The IRS law is from 1954

1959 Stay Put


1957 (diminishing the urgent need for the establishment of local churches)

So yes in 1963 the infrastructure is ready for expansion and ride the wave of the expanding American Empire and it's subsidiaries, in the fight against the godless Soviet Union.


Anonymous said...

Ah just found Mr Cole's story.

In either 1952 or 1953, Mr. Cole continued, the Radio Church of God and its Ambassador College, in Pasadena, Calif., underwent an audit by the U.S. Internal Revenue Service.

"The lawyer for the church and college was a man by the name of Bolivar O'Rear," Mr. Cole said. "Mr. O'Rear had in his earlier legal practice been an attorney for the IRS in Washington, D.C. He knew the ins and outs of the Internal Revenue Service as well as any man could."

Mr. O'Rear, who died in 1956 and was replaced by attorney Stanley Rader, had been instrumental in gaining the church's and college's tax-exempt status, and years had passed with no one questioning the status.

The IRS wanted to determine "if we were operating as we had submitted documents stating we would," Mr. Cole remembered.

"In short, were we living up to our claims that we were a legitimate church and college? In those early years [church founder] Mr. Herbert Armstrong kept the small local church in Pasadena and the student body informed of most of what was happening within the organizations. We were family."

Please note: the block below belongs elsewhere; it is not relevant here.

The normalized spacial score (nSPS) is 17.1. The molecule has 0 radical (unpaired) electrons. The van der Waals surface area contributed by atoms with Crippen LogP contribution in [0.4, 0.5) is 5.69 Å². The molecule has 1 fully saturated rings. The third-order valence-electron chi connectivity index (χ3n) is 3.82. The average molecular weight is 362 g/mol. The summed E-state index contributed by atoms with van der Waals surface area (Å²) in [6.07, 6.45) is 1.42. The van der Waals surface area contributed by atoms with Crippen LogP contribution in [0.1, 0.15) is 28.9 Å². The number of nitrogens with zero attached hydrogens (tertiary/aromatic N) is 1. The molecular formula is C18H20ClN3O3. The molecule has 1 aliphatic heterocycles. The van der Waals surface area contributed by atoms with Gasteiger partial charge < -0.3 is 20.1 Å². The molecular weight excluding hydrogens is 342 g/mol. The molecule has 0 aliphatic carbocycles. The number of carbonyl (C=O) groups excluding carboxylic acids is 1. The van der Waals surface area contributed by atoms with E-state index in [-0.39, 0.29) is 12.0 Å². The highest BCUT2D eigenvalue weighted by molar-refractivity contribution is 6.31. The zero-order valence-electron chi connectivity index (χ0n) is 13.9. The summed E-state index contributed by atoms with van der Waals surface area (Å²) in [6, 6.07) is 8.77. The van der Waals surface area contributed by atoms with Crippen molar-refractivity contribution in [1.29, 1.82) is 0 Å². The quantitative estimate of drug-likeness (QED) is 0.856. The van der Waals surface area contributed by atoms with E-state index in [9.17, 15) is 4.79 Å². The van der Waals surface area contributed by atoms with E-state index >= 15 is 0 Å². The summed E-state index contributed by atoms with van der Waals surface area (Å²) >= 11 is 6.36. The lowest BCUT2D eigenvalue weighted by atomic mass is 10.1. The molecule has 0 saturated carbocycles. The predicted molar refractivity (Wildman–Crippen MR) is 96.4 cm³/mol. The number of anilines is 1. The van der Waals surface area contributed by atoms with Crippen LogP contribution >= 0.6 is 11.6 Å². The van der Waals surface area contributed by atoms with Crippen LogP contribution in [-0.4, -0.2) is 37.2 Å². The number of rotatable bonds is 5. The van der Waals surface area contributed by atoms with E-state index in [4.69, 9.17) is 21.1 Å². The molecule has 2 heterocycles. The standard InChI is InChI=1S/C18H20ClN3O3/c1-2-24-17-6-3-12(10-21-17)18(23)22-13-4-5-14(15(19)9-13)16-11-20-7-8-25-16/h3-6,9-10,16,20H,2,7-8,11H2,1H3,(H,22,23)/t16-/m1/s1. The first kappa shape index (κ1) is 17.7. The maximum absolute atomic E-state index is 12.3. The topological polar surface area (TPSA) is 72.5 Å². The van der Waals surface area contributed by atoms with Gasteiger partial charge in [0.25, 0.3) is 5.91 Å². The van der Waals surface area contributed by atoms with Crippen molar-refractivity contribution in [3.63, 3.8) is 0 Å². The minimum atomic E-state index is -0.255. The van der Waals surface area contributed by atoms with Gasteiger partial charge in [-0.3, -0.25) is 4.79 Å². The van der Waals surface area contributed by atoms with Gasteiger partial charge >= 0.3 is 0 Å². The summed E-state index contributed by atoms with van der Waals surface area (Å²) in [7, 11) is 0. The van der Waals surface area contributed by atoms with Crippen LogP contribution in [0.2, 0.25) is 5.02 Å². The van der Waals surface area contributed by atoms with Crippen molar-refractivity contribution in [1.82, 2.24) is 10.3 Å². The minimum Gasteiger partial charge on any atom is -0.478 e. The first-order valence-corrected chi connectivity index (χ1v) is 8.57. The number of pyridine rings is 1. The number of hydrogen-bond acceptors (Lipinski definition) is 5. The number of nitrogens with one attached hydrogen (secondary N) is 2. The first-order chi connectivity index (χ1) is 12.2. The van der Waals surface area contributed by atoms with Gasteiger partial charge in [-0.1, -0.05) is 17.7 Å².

The church and college came through the audit with a clean bill of health but with the observation from the auditing officer that the church--in order to be called a church--was short on the required number of local assemblies.

"There were only six or seven" in those days, Mr. Cole said, "depending on how you counted."

The IRS man recommended establishing a lot of local church fellowships as quickly as possible.

Therefore, after graduating in 1954, several new graduates including Mr. Cole scattered to their new assignments "to contribute to the solution of this shortage-of-local-churches problem."

Burk and Susie McNair moved to Tacoma, Wash.; Dean and Maxine Blackwell went to Chicago, Ill., and St. Louis, Mo.; and Wayne and Doris Cole were off to Corpus Christi, Texas.


Minimalist said...

Could it be more bizzare:
Meredith, kowtowing to Armstrong's iron-fist imprimatur, claims the "true" Christian message disappears by 70CE (page 10). What do we know about the pre-70 (Jerusalem destruction) Christian didache? The only writings we can hang our hat on are a few by Paul, including 'Galatians' - very stridently antinomian - the very antithesis of Armstrong/Adventism's "true gospel"! Worse for Meredith/Armstrong's case, Armstrong/Adventism heavily mines Mark/Matthew (post-70CE proto-orthodox fiction that attenuates Pauline antinomianism) for Legalistic proof-texts!?!

Minimalist said...

I like the Flipping-book format!

Those tape recorders (page 30) are Ampex model 350-mono versions. Many famous Top-40 hits of the 1950s & 60s were recorded on this model!

The distance microphone from GTA's close-talk Telefunken condenser mike (page 31) is a vintage (even for 1963) RCA ribbon microphone. Probably used to mix in some room reverb to add authority to GTA's voice.